It is our belief that by exposing students to current projects and researchers, as well as exposing them to the work of the intellectual giants upon which current researchers build, students will become more interested in STEM subjects. The Institute has hosted over 6000 members through the years. It is perhaps best known as the academic home of Albert Einstein. Other intellectual giants who have worked there include: John von Neumann, Oskar Morgenstern, Kurt Gödel, Alan Turing, Paul Dirac, Edward Witten, J. Robert Oppenheimer, Freeman J. Dyson, Julian Bigelow, Erwin Panofsky, Homer A. Thompson, George F. Kennan, Hermann Weyl, Stephen Smale, Atle Selberg, Noam Chomsky, Clifford Geertz, Paul Erdős, Michael Atiyah, Erich Auerbach, Nima Arkani-Hamed, John N. Bahcall, Michael Walzer, T. D. Lee, C. N. Yang, Hassler Whitney, Andrew Wiles, André Weil, Stephen Wolfram, Eric Maskin, Harish-Chandra, Joan W. Scott, Frank Wilczek, Edward Witten, Albert O. Hirschman, Nima Arkani-Hamed, and Yve-Alain Bois.
The National Compact Stellarator Experiment (NCSX) machine at PPPL
As I mentioned above, The Institute for Advanced Studies is just one of the many world-class organizations that lie within about a ten-mile radius of Enterra Solutions' headquarters. One such organization is the Princeton Plasma Physics Laboratory
. It was during a visit with Dr. Andrew Zwicker, Head of Science Education at PPPL, that I first discussed establishing The Project for STEM Competitiveness. As explained by its website, "The U.S. Department of Energy's Princeton Plasma Physics Laboratory (PPPL) is a collaborative national center for fusion energy research. The Laboratory advances the coupled fields of fusion energy and plasma physics research, and, with collaborators, is developing the scientific understanding and key innovations needed to realize fusion as an energy source for the world. An associated mission is providing the highest quality of scientific education."
The SRI Mouse
Another such organization is the SRI International, which began life as the David Sarnoff Research Center, a research and development organization specializing in vision, video and semiconductor technology. Named for David Sarnoff, the former visionary leader of RCA and NBC, the organization has been involved in several historic developments that will grab students' attention, notably color television, CMOS integrated circuit technology, liquid crystal displays, and electron microscopy. The organization invented the now ubiquitous computer mouse, was one of the first four sites of ARPANET, the predecessor to the Internet, developed the SIRI personal assistant that iPhone users are familiar with, and it even helped Walt Disney select a location for his first theme park.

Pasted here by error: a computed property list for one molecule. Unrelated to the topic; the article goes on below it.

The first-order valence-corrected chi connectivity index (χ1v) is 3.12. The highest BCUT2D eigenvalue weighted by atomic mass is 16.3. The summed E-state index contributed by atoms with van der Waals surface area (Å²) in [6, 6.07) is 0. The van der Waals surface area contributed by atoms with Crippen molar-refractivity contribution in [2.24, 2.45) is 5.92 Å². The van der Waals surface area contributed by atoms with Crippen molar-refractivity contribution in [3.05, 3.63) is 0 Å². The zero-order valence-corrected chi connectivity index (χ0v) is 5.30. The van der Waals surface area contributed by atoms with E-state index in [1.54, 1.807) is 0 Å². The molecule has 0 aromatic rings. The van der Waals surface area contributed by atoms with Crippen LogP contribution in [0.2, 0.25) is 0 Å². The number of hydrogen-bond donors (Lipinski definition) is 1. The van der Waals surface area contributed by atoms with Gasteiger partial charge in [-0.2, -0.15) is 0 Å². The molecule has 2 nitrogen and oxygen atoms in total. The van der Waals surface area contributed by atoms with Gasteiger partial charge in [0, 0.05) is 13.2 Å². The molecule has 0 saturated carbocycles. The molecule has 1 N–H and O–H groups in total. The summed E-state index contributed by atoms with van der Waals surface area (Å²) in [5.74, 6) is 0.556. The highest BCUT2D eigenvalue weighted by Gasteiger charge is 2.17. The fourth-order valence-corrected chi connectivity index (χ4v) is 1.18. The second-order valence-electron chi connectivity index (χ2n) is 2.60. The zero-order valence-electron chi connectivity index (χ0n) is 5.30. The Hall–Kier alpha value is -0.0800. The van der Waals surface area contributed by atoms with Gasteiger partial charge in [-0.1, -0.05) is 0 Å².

Replica of Bell Labs' 1947 transistor
Another nearby organization is Bell Laboratories (also known as Bell Labs and formerly known as AT&T Bell Laboratories and Bell Telephone Laboratories). It is currently the research and development subsidiary of the French-owned company Alcatel-Lucent. According to Wikipedia, "researchers working at Bell Labs are credited with the development of radio astronomy, the transistor, the laser, the charge-coupled device (CCD), information theory, the UNIX operating system, the C programming language, S programming language and the C++ programming language. Seven Nobel Prizes have been awarded for work completed at Bell Laboratories."
And, of course, there is Princeton University. As its website explains, "Chartered in 1746, Princeton is the fourth-oldest college in the United States. Princeton is an independent, coeducational, nondenominational institution that provides undergraduate and graduate instruction in the humanities, social sciences, natural sciences and engineering. As a world-renowned research university, Princeton seeks to achieve the highest levels of distinction in the discovery and transmission of knowledge and understanding. At the same time, Princeton is distinctive among research universities in its commitment to undergraduate teaching."
With all of these wonderful organizations with such rich histories residing in our own backyard, it seemed natural to me to reach out to them for assistance in helping make STEM subjects for interesting for young students. If researchers at these institutions can get young students excited about STEM subjects, I'm not sure what will. However, I'm optimistic that field trips and visits by guest lecturers from these organizations will help stimulate students and, with luck, foster a genius or two among them.